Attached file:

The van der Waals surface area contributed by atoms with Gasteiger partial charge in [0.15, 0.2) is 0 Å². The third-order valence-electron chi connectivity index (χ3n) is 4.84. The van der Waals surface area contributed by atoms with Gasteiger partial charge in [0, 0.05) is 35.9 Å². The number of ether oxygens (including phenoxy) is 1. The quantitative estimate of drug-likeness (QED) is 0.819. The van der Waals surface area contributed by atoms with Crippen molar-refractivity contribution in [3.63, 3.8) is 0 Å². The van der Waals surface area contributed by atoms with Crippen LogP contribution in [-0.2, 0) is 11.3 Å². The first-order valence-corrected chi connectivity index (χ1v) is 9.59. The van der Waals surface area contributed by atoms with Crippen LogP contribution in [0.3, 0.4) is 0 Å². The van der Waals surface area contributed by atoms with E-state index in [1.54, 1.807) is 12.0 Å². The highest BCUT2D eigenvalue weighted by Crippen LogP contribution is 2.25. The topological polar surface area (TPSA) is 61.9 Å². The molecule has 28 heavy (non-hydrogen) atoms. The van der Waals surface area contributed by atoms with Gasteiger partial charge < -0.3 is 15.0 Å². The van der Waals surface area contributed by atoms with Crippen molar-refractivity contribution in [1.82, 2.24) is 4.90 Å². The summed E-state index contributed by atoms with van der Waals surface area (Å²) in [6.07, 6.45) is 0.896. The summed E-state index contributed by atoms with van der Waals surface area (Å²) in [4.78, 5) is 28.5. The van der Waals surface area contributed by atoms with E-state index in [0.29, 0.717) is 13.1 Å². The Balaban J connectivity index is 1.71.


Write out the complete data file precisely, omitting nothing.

The van der Waals surface area contributed by atoms with Gasteiger partial charge in [0.15, 0.2) is 0 Å². The third-order valence-electron chi connectivity index (χ3n) is 4.84. The van der Waals surface area contributed by atoms with Gasteiger partial charge in [0, 0.05) is 35.9 Å². The number of ether oxygens (including phenoxy) is 1. The quantitative estimate of drug-likeness (QED) is 0.819. The van der Waals surface area contributed by atoms with Crippen molar-refractivity contribution in [3.63, 3.8) is 0 Å². The van der Waals surface area contributed by atoms with Crippen LogP contribution in [-0.2, 0) is 11.3 Å². The first-order valence-corrected chi connectivity index (χ1v) is 9.59. The van der Waals surface area contributed by atoms with Crippen LogP contribution in [0.3, 0.4) is 0 Å². The van der Waals surface area contributed by atoms with E-state index in [1.54, 1.807) is 12.0 Å². The highest BCUT2D eigenvalue weighted by Crippen LogP contribution is 2.25. The topological polar surface area (TPSA) is 61.9 Å². The molecule has 28 heavy (non-hydrogen) atoms. The van der Waals surface area contributed by atoms with Gasteiger partial charge < -0.3 is 15.0 Å². The van der Waals surface area contributed by atoms with Crippen molar-refractivity contribution in [1.82, 2.24) is 4.90 Å². The summed E-state index contributed by atoms with van der Waals surface area (Å²) in [6.07, 6.45) is 0.896. The summed E-state index contributed by atoms with van der Waals surface area (Å²) in [4.78, 5) is 28.5. The van der Waals surface area contributed by atoms with E-state index in [0.29, 0.717) is 13.1 Å². The Balaban J connectivity index is 1.71.